Let's try it next, think a bit about what happens if part of a handler fails, and make half of the delete process async.

Leave a comment!

6
Login or Register to join the conversation

Hi Ryan, I have a question. from what i understand the idea of ​​taking the load off the web server would be to make the service asynchronous so that the response is returned as quickly as possible to the client and finish the request faster, with that the (same server) can process the rest of the work as delete
the photo file without this process being linked to a web request, am I right? I believed that we would have to separate our code on different servers to perform each step as if they were microservices, but it was already clear to me how things should work.

Reply

Hey Renato,

Yes, you're right. We don't need out users to wait for the actual photo deleted, we can say that it's deleted by kind of "scheduled" it to be deleted in the system. Then later, the messenger will handle that scheduled delete request eventually deleting the file, but it will be a background process, and we don't care how long it will last, the user will get the response almost immediately. Moreover, if something when wrong - we could retry the deleting (or any other process we scheduled).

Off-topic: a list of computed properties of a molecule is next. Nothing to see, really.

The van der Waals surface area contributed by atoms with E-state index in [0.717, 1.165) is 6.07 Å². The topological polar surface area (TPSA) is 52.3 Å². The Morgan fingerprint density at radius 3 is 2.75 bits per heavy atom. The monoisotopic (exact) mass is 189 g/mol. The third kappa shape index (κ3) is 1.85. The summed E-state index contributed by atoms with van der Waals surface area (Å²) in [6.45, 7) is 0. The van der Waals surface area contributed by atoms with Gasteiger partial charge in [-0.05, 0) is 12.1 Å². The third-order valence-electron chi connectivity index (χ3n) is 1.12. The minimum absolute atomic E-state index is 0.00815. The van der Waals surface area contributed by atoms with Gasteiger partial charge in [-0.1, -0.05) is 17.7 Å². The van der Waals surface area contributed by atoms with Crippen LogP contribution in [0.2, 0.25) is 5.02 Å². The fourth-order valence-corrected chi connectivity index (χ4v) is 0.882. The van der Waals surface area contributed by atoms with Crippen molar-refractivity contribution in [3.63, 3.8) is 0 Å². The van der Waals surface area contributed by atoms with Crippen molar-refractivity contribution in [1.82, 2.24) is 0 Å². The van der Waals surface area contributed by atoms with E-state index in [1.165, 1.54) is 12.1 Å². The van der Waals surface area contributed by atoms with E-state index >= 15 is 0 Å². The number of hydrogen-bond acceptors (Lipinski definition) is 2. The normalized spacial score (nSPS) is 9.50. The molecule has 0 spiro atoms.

Also, it's important to understand that with this strategy you don't care about how many simultaneous requests you get the same second because all scheduled deletions will be performed one by one by the Messenger's worker, i.e. no any pick highloads on the server. Without the Messenger, if we know that the process (like deleting a photo from the server) is resource consuming - you may down the whole website when you suddently got a high pick of users requesting file deletions.

So, Messenger clearly has some benefits handling time or resource consuming operations.

And yes, you can have a separate server that will handle all those tasks in the queue if you need, but as I said, thanks to the fact that messenger's worker will handle each queue one by one you can safely do this on the same server as well without causing server overloading. But yes, it depends on your specific case, on how time/resource consuming your operations are, and how many queues you have.

I hope it's clearer to you now.

Cheers!

Reply

FANTASTIC!!!!!!!!!!!!!!

YOUR EXPLANATION MADE EVERYTHING CLEAR! THANK YOU SO MUCH

Reply